Sweat can be annoying, although the reality is that it is healthy. Perspiration helps your body cool down. If you didn’t sweat, you would overheat.
However, some people sweat when their bodies don’t need cooling. This is known as excessive sweating or hyperhidrosis. We leave you some symptoms and how to solve them.
You could have hyperhidrosis if…
* You sweat mainly in one or two areas of the body such as the armpits, the palms of the hands, the feet, or the head. The rest of your body seems dry while some parts are dripping with sweat.
* You sweat when you’re not exercising or moving. There may be beads of sweat on your skin or you may feel the sweat soaking through your clothes even when you are sitting down.
* Your skin stays moist for a long time. You may notice that it becomes smooth and white.
* You have skin infections (such as athlete’s foot) in areas where you sweat a lot.
How much sweat is too much sweat?
People can sweat less than a liter or up to several liters per day, depending on how much effort is put on their bodies. So, if you exercise regularly or work or live in hot, humid conditions, expect to sweat a lot on a regular basis. That is completely natural.
Still, there are times when your body sweats more than it needs to. About 220 million people worldwide suffer from hyperhidrosis. The glands responsible for sweating are called apocrine glands, and in people with hyperhidrosis, these glands are overactive and produce much more sweat than is needed to cool the body.
Generalized hyperhidrosis is often a symptom of an underlying health condition, including metabolic disorders (such as hyperthyroidism), diabetes, infections, or lymphatic tumors. Excessive sweating can also be caused by alcohol abuse or withdrawal, and can even be caused by certain medications, especially antidepressants. Anxiety and changes in hormones have also been linked to generalized hyperhidrosis. Localized hyperhidrosis, on the other hand, is not usually a symptom of a condition.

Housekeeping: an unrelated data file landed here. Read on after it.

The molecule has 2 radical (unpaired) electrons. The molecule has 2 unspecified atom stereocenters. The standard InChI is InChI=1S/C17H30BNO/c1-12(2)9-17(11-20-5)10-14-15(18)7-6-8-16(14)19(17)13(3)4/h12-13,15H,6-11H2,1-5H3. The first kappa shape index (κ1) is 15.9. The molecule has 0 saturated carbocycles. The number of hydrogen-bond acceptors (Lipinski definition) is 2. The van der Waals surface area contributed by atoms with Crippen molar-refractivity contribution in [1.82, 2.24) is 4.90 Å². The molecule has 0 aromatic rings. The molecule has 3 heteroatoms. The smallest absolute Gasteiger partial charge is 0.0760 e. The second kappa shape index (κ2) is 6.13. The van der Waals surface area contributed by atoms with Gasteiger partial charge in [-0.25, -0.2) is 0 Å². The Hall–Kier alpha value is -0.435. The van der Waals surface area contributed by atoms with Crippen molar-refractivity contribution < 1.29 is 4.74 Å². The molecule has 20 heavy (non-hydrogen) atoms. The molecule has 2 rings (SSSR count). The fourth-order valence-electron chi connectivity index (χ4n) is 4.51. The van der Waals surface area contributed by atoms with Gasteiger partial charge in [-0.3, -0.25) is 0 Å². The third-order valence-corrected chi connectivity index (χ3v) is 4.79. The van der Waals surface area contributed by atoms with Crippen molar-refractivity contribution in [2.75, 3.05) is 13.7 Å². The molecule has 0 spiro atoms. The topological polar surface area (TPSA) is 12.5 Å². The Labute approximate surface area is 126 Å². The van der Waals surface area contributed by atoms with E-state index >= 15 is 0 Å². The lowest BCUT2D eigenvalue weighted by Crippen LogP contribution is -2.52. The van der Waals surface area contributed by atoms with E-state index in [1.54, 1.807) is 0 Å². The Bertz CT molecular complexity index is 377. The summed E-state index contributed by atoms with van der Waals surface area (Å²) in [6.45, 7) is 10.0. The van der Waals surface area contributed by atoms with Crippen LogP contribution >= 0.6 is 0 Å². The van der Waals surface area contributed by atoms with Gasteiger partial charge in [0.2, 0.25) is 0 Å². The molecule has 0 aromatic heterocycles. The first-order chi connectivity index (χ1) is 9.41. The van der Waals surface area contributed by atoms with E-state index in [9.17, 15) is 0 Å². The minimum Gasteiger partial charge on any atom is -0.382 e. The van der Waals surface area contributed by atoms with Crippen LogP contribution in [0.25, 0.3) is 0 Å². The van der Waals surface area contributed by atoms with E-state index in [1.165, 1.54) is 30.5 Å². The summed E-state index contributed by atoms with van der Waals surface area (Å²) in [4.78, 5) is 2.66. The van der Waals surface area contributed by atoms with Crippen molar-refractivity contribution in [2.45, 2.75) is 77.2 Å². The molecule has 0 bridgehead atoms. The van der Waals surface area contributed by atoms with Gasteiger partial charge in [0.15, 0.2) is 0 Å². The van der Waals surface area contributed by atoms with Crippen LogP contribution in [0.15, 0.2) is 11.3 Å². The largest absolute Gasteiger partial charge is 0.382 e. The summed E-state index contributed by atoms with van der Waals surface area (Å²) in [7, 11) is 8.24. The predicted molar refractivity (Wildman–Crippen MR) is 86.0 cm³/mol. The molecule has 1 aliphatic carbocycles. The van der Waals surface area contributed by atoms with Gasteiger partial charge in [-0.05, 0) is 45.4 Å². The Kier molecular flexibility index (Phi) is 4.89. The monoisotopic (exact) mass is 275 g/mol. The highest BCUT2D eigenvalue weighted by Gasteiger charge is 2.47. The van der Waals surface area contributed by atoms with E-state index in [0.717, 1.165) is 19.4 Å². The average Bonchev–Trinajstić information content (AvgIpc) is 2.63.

Because people have different needs, it can be difficult to tell how much sweat is considered excessive. So how do I know if I have a serious problem? The ideal is always to have a doctor confirm the diagnosis.
Is there anything you can do to control your sweating?
If your sweating is moderate, there may be some things you can do to keep your sweating under control. For example, you could:
* Keep the environment cool and comfortable, especially at night.
* Avoid spicy foods, alcohol, caffeine, and other foods that induce sweating.
* Use clinical antiperspirants.
* Wear loose clothing made from natural fabrics.
* Wear shoes and socks made from natural materials.
* Invest in a portable fan that you can easily move.
Treatments for excessive sweating
Always consult your doctor! Some of the popular treatments for hyperhidrosis include:
* Prescription antiperspirants formulated to be stronger than the average deodorant. Some are only available by prescription.
* Laser treatments for the armpits.
* Botox injections for the face, hands, feet, underarms, head, and any other area of the body.
*Prescription Topical Medications
* Oral medications (also prescription): These are the best option for patients with certain types of hyperhidrosis, such as facial sweating and generalized hyperhidrosis, and for those who have tried other therapies without success.
* Hyperhidrosis surgery: it is the last resort. Sweat gland removal and endoscopic thoracic sympathectomy (ETS) are two types of hyperhidrosis surgery. While these surgeries can effectively treat excess sweat, they are permanent and carry other risks.